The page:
Teh Sheng Gunboat converted to Seaplane Tender late 1920’s   932 tons         Scuttled in Yangtze River 1937
Jian Wei # see Table 1  1931 260 1,050 17   2 x 4.7”, 1 x 3”, 2 x  57 mm 6 x 20 mm cannon m/guns. Torpedo tubes  removed ‘Hatsukade’
Dingan  Transport ship   1,140 tons         Sunk by aircraft Dec 17 1942 at Chuan Jiang
Hairui Hai Rui ?   1,200 tons          No details
Hai ZhouHaizhou ?  British built. Used as revenue cutter   1,250 tons     1 x 4.7” . Seriously damaged by Japanese warships. Sunk by aircraft in Sept 1937 near Humen
Hai Chao  sloop   1,250 tons         – –
Hai Chou [dubious]SloopAka Hai Zhou / Hai Chao British built.Used as Revenue Cutter 328 feet 1,250 tons / 2,950 tons 19.5   1 x 4.7” / 3 x Krupp 5.9“ single-loaded 8 x 4.1”  6 x 1 lbs (37 mm)3 x 14-inch torpedo tubes with  underwater launch tube/Laid up mid-1930’s, Raised 1964 Seriously damaged by Japanese warships / towed to Shajiao where her gun removed and put into Fortress. Scuttled as blockship.
Zhen Hai /  Zhenhai

– –

  1,400 tons         Sunk Dec 1937 at Tsingtao as  blockship
Tonhji aka Lian Xi 

– –

252.7 ft 1,900 tons 10   2 x 6”     5 x 4.7” 3 x 6 lbs  (57 mm)    8 x 1 lbs (37 mm) Originally transport /  merchant ship
Tong Ji / Tongji ? aka Lian Xi cruiser Transport ship ? See above 252.7 ft  1,900 tons  10.5    2 x 6”  starboard 5 x  4.7” Krupp guns  3 x  6 lbs  (57 mm),   8 x 1 lbs (37 mm) guns Sunk Aug 1937 block ship at Jiangyin ? 
Fu An

– –

  1,900 tons         – –
De Sheng  Sloop   2,000 tons         Cut in half & raised in 1959

– –

  2,460 tons         Sunk by Japanese planes near Humen
Chou Ho 1909 protected cruise   2,600 tons 20   2 x 152 mm guns   Damaged on Sept 14 1937. Salvaged and sunk on Sept 25  1937 near Humen.
Zhen Hai Formerly Hsiang Li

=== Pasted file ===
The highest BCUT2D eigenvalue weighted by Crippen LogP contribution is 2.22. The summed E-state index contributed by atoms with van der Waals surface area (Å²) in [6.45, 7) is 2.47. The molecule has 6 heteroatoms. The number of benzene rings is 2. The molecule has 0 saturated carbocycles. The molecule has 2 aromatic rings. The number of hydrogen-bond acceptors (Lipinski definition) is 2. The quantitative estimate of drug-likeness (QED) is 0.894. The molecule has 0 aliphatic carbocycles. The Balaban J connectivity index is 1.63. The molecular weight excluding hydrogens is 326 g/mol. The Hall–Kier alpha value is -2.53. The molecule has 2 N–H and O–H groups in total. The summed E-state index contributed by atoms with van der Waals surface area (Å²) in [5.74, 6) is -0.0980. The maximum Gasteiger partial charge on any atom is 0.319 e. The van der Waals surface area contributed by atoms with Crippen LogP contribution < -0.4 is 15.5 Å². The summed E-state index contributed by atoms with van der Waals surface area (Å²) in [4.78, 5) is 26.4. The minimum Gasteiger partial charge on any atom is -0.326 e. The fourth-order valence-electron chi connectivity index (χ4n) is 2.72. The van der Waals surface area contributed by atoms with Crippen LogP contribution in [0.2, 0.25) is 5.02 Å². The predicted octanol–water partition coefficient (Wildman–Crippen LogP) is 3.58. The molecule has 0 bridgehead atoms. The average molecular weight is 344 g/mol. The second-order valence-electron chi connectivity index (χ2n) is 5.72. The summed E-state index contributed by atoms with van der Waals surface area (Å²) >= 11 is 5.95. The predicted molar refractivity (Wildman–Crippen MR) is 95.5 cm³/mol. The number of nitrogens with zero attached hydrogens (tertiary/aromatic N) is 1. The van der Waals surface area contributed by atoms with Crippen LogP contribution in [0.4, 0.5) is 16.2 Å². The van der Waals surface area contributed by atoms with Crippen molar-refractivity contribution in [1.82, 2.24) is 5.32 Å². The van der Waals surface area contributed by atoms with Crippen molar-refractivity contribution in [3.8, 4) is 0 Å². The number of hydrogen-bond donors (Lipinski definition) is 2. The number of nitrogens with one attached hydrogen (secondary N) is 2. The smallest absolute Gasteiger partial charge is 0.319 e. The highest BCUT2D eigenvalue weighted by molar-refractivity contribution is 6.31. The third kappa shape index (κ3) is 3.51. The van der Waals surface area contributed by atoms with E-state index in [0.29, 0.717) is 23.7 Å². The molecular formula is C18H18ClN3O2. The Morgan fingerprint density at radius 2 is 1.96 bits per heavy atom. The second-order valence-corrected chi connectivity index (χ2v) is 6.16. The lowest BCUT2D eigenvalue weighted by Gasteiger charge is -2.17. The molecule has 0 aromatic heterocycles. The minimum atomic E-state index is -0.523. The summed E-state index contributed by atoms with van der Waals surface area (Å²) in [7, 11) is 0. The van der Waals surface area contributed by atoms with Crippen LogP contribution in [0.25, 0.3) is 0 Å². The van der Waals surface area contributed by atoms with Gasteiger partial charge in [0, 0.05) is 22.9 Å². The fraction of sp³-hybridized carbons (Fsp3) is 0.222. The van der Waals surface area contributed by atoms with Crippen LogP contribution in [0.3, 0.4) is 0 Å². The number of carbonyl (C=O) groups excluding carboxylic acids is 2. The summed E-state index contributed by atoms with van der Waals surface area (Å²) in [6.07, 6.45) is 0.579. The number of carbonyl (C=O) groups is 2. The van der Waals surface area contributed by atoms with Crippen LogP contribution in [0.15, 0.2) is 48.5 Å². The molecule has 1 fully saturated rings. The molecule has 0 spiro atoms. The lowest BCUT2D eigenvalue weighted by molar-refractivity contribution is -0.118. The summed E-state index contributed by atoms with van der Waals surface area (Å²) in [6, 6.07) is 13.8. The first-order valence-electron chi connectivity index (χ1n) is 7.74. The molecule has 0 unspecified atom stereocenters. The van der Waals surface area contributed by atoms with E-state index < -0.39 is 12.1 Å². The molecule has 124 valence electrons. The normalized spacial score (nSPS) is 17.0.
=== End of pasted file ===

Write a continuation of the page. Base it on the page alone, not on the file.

– –

Ex- German transport ship. WW1 prize. 2,708 tons 12 coal 2  x 4.7” g naval gun 
4 x 3” field gun
Converted to Sea plane tender 1924 Scuttled in Tsingtao harbour on Dec 26 1937
Hai class [?]  needs to be confirmed
Hai Chen  Described as gunship 328 feet 2,680 / 2,950 tons 19.5   3 x Krupp 5.9“ single-loaded 8 x 4.1”  6 x 1 lbs (37 mm)3 x 14-inch torpedo tubes with  underwater launch tube Scuttled Oct 26, 1937. Raised in 1960,
Hai Rong  1897German built 328 feet 2,950 tons 19.5   3 x Krupp 5.9“ single-loaded 8 x 4.1”  6 x 1 lbs (37 mm)3 x 14” torpedo tubes with  underwater launch tube Sunk Sep 1937 at Jiangyin as blockship Raised Apr 25 1959
Hai Chi  Sister ship Hai Tien ?  British built see below   2,980       Cruiser, 2,980 tons, partly exploded by Japanese in 1940, cut up and raised  in 1959 / 1960, Scrapped nearby One of four aged cruisers scuttled Oct 26, 1937 (is Hai Tien sister ship ?)
Hai Tien  class
Hai Tien   1897British built 396ft 4,300 tons 24 Coal 2 x 8” (203 mm) 10 x 4.7”  (20 mm)  5 x 18” torpedoes Reportedly sunk 1904
Hai Yung class  listed as cruisers
Hai Yung / gunship  1897 238 ft 2,680 19 Coal 3 x 6”8 x 4” 3 x 14” torpedo  Scuttled 11th August 1937 blockship
Hai ChouHaichou ?  1897 238 ft 2,680 / 2,950  tons 19 Coal 3 x 6”8 x 4” 3 x 14” torpedo Described as gunship.  See also SloopHai Zhou Scuttled 11th Aug /Sept 1937 /  at Jiangyin as blockship
 Hai Chen / See Hai class [?]    1898 gunship 238 ft 2,680 / 2,950  tons 19 Coal 3 x 6”8 x 4” Described as gunship Scuttled 11th August 1937 blockship
Hai Chi 1897 British built 396ft 4,300 tons 24 Coal 2 x 8”  (203 mm), 10 x 4.7”  (20 mm) 5 x 18” torpedoes Sunk 1937 as blockship in Yangtze river.
Tong Ji  Training ship   6,000 tons         Raised between Feb & May 1962
Jiang Zhen Jiangzhen  Chiang Zhen ?             Scuttled Oct 26, 1938
Yu Chang Old destroyer             – –
Chien Ju aka Jian Ru 

 – –

            Sunk near Tanzhou
Hu Peng                   See table 1             – –
Chao Ho class  – cruiser
Chao Ho 1911 / see below           Sister ship Ying Swei and Fein Hung ? / Sunk 28 Sept 1937 Run aground after disabled by Japanese warships and abandoned – Canton / Scuttled as blockship on 25 Sept
Chao Ho  1909   / 2,460       cruiser – Chao Ho class . sister ship Ying Swei ? Damaged  14 Sept 1937 / Sunk 25 October 1937
Ying Swei  1911 See above           Sister ship Chao Ho and Fein Hung ? Sunk 25th October 1937
Fein Hung / Fei hung ?  1912 / Fei hung ?         Sister ship Chao Ho ? Sold to Greece 1914
Fei Hung / New York Shipbuilding  1913 Cruiser 303 ft 2,600 tons     3 x 6” 2 x 2 x 3”3 x 40 mm 2 x 19” torpedo, 100 mines Sold to Greece. Renamed Elli. Sunk Aug 15, 1940 in Aegean
Kiang Li See Chiang Li           Duplicate ? Captured by Japanese. Fate not known               
Wei Hai Formerly Guang Li”           Japan built freighter – –
Hai Hu See below             Sunk in Hwangpu
Haihu Hai Hu ?   /680 tons         Sunk by aircraft Sept 1937 near Humen
Tung Chi                1895 See below           Laid up mid-1930’s, Scuttled in Yangtze River as blockship
Tung Chi gunship   /1,900 tons         Sunk 11 August 1937
Ho Oah

– –